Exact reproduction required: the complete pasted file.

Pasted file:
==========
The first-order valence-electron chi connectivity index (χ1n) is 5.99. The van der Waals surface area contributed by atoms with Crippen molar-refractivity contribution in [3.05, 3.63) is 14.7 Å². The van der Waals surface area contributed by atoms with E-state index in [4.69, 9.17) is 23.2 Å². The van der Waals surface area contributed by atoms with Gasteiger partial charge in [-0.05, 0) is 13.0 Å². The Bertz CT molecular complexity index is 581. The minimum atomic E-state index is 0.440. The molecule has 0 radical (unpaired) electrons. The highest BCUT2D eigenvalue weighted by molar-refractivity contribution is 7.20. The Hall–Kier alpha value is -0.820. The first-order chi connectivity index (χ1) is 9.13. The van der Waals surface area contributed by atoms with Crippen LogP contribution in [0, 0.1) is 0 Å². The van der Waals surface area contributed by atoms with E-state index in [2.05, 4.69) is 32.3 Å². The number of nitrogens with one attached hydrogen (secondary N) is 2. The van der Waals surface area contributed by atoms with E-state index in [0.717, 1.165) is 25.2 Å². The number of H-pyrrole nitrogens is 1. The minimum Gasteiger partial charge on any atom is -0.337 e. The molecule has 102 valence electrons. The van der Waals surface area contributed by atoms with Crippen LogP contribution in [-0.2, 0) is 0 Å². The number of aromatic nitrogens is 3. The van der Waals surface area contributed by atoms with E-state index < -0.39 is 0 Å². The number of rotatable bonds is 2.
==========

The first-order valence-electron chi connectivity index (χ1n) is 5.99. The van der Waals surface area contributed by atoms with Crippen molar-refractivity contribution in [3.05, 3.63) is 14.7 Å². The van der Waals surface area contributed by atoms with E-state index in [4.69, 9.17) is 23.2 Å². The van der Waals surface area contributed by atoms with Gasteiger partial charge in [-0.05, 0) is 13.0 Å². The Bertz CT molecular complexity index is 581. The minimum atomic E-state index is 0.440. The molecule has 0 radical (unpaired) electrons. The highest BCUT2D eigenvalue weighted by molar-refractivity contribution is 7.20. The Hall–Kier alpha value is -0.820. The first-order chi connectivity index (χ1) is 9.13. The van der Waals surface area contributed by atoms with Crippen LogP contribution in [0, 0.1) is 0 Å². The van der Waals surface area contributed by atoms with E-state index in [2.05, 4.69) is 32.3 Å². The number of nitrogens with one attached hydrogen (secondary N) is 2. The van der Waals surface area contributed by atoms with E-state index in [0.717, 1.165) is 25.2 Å². The number of H-pyrrole nitrogens is 1. The minimum Gasteiger partial charge on any atom is -0.337 e. The molecule has 102 valence electrons. The van der Waals surface area contributed by atoms with Crippen LogP contribution in [-0.2, 0) is 0 Å². The number of aromatic nitrogens is 3. The van der Waals surface area contributed by atoms with E-state index < -0.39 is 0 Å². The number of rotatable bonds is 2.